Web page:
The Judgment Premise

Today, let’s talk about microtest TDD’s Judgment Premise: "We are absolutely and permanently reliant on individual humans using their individual judgment in TDD."

Folks, in these times, I gain respite in thinking & writing about geekery, and I hope you do, too. But there are more important stories, and this is just a break.

Stay safe. Stay strong. Stay angry. Stay kind. Black lives matter. Voting rights do, too.

The judgment premise emphasizes the human in test-driven development. There are no known non-humans practicing TDD, so it may seem a odd that we have to talk about this, and yet, we do.

As software geeks, we work with the most rigid deterministic systems conceivable, and we do much of that work in abstract mental space.

To say that our target systems are machine-like is to say too little, really: they’re more machine-like than any real-world machine.

The uber-mechanical material of our job can lead us to seeing every aspect of the job as if it were the same as that material, a phenomenon the French call "deformation professionelle". Put simply: working with uber-machines all day, we imagine uber-machines everywhere.

There have been and continue to be many many efforts to depict TDD as a kind of "machine for programming", an algorithm that runs deterministically and thereby makes software.

The ubiquitous TDD flow-charts are an example of this, and there are lots of others, too. (I’m not being mean here, btw, hell, I’ve made some of those flow-charts myself.)

But the little decision-diamonds on those flow charts, even the most seemingly accurate ones, don’t begin to express the range and inherent complexity of human decision-making involved in successful TDD.

There are a fair number of Old Guard TDD’ers out there who write or talk or video their actual working process. When you see one of these folks at work, you start to notice:

whatever they’re doing it’s not a mechanizable algorithm.

In my own Real Programming series, still in its early days, we’re about five hours into building a rather simple desktop yahtzee game. And the range and reach of the judgment calls I’ve already made are just enormous.

I have decided — hunch, experience, intuition, guesswork — what to test. I have decided whether to test things I do test the hard way or the easy way. I have decided to create things just for testing. I have decided more or less arbitrarily when I have enough tests to proceed.

All this judgment-calling, and we’re barely one full workday into coding, and it’s a ridiculously tiny, simple, and useless application.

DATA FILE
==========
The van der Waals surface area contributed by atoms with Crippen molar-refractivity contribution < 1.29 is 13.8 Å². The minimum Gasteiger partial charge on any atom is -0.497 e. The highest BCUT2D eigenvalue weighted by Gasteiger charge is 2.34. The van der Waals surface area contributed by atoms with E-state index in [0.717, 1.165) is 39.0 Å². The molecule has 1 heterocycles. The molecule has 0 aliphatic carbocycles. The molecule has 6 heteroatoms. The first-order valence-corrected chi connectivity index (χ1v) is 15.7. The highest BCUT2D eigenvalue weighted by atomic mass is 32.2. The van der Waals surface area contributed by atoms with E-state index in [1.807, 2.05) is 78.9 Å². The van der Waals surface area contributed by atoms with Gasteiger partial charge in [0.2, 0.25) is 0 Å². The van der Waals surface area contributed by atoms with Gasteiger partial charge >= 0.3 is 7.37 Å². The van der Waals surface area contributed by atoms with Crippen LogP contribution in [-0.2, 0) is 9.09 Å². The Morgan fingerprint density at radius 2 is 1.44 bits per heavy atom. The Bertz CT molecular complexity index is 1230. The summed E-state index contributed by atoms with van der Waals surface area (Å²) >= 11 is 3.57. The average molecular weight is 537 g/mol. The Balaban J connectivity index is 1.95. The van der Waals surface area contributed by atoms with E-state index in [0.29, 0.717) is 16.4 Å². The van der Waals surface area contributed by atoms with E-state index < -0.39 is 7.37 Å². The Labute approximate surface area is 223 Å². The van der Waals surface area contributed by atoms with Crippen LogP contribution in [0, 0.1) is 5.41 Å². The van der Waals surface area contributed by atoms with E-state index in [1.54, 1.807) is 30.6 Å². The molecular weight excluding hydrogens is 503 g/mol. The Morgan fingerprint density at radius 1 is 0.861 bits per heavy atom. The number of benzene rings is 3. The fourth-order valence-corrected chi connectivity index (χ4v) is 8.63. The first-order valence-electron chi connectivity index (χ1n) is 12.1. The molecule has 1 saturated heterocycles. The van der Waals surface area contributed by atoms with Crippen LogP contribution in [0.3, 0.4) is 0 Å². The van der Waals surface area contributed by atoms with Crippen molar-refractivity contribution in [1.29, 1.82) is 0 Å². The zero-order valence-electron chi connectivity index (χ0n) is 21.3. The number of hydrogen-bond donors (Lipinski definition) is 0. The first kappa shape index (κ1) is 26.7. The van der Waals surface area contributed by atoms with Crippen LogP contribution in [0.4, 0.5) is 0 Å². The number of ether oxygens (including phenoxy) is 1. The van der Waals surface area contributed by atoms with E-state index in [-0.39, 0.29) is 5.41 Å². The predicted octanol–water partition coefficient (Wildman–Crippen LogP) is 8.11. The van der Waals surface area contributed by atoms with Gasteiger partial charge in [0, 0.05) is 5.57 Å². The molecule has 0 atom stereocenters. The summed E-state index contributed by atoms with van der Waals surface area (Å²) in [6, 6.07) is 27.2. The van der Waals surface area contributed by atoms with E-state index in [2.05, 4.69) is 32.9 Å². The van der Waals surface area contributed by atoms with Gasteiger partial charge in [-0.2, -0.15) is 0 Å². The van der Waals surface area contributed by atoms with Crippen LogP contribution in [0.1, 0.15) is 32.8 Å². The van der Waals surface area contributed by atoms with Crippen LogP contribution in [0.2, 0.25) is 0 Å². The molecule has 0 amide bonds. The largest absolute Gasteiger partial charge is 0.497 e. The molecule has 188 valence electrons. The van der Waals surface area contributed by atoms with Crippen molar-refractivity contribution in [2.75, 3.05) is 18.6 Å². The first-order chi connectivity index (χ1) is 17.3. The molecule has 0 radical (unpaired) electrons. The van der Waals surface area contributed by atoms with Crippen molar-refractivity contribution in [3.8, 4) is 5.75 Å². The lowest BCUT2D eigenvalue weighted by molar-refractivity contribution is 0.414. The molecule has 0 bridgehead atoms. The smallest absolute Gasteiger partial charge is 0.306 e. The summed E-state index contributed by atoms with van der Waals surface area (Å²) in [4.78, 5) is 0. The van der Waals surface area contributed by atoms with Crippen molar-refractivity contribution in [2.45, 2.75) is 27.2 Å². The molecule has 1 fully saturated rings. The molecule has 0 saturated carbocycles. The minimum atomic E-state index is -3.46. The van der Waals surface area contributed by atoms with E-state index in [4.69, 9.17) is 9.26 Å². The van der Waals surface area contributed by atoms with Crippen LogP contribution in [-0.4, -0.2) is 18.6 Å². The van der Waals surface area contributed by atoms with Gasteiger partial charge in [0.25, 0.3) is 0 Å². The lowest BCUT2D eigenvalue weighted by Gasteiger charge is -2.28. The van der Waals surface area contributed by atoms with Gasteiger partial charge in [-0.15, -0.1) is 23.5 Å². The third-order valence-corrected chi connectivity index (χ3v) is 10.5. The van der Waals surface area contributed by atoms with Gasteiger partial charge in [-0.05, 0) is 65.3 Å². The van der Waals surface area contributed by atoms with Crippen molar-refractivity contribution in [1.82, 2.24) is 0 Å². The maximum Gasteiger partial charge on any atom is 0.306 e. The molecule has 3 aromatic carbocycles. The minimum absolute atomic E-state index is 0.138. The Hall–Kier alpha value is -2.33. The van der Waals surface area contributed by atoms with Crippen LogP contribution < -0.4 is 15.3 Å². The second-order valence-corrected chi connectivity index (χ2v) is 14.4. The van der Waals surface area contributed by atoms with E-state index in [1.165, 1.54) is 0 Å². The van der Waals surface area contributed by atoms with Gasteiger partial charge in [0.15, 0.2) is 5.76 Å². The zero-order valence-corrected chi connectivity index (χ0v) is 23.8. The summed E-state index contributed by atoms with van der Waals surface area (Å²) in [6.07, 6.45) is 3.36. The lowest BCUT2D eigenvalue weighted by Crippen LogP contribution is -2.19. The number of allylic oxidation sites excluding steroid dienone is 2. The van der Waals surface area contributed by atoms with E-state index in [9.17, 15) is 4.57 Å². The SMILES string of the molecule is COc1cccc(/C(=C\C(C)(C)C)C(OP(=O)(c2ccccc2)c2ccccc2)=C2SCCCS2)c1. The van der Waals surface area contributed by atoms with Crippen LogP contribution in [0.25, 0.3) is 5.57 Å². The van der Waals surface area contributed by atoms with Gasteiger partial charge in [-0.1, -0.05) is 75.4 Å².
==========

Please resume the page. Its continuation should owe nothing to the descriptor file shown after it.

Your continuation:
Compare that to the apps most of us work on, and magnify my judgment-quantity by many many orders of magnitude.

A for instance:

One of our goals in writing tests at all is to gain confidence that our system works. But some of the greatest minds of the late 19th & early 20th c established beyond refutation that perfect confidence is not possible even in theory, let alone in practice.

We are left, then, to make judgments about how much confidence we need, where that need is most critical to us, how to best go about filling that need. And the judgments ripple out from there, all up and down and in and out of our software development process.

And every one of those judgments we make is non-computable. They are usually unparsed and unparseable mixtures of experience, insight, experiment, and intuition: all the stuff human minds do.

TDD’ers say "red-green-refactor" not to imply a judgment-less deterministic algorithm for rolling code, but to describe a broad schema — a large-scale recurring pattern — that can be seen in successfully rolling code using TDD.

That red-green-refactor leaves out a lot, and we know that, and we’re okay with it. It still has value to us, for all that it’s not describing a machine-like process.

The biggest things it leaves out? 1) Whether any given portion of our code will pay us back for TDD’ing it into existence, 2) How much advance work we do before writing a test, and 3) When have we achieved enough confidence to proceed.

All three of those decisions are incredibly nuanced, delicate, subtle judgment calls, and if we don’t make them well, every day all the time, TDD just isn’t going to function.

So. Here we are.

In TDD, we are permanently, inevitably, irremediably, and absolutely, dependent on individual humans using their individual human judgment.

And one more: "happily".

TDD is a human enterprise, not a mechanical one, and the Judgment Premise makes that explicit.

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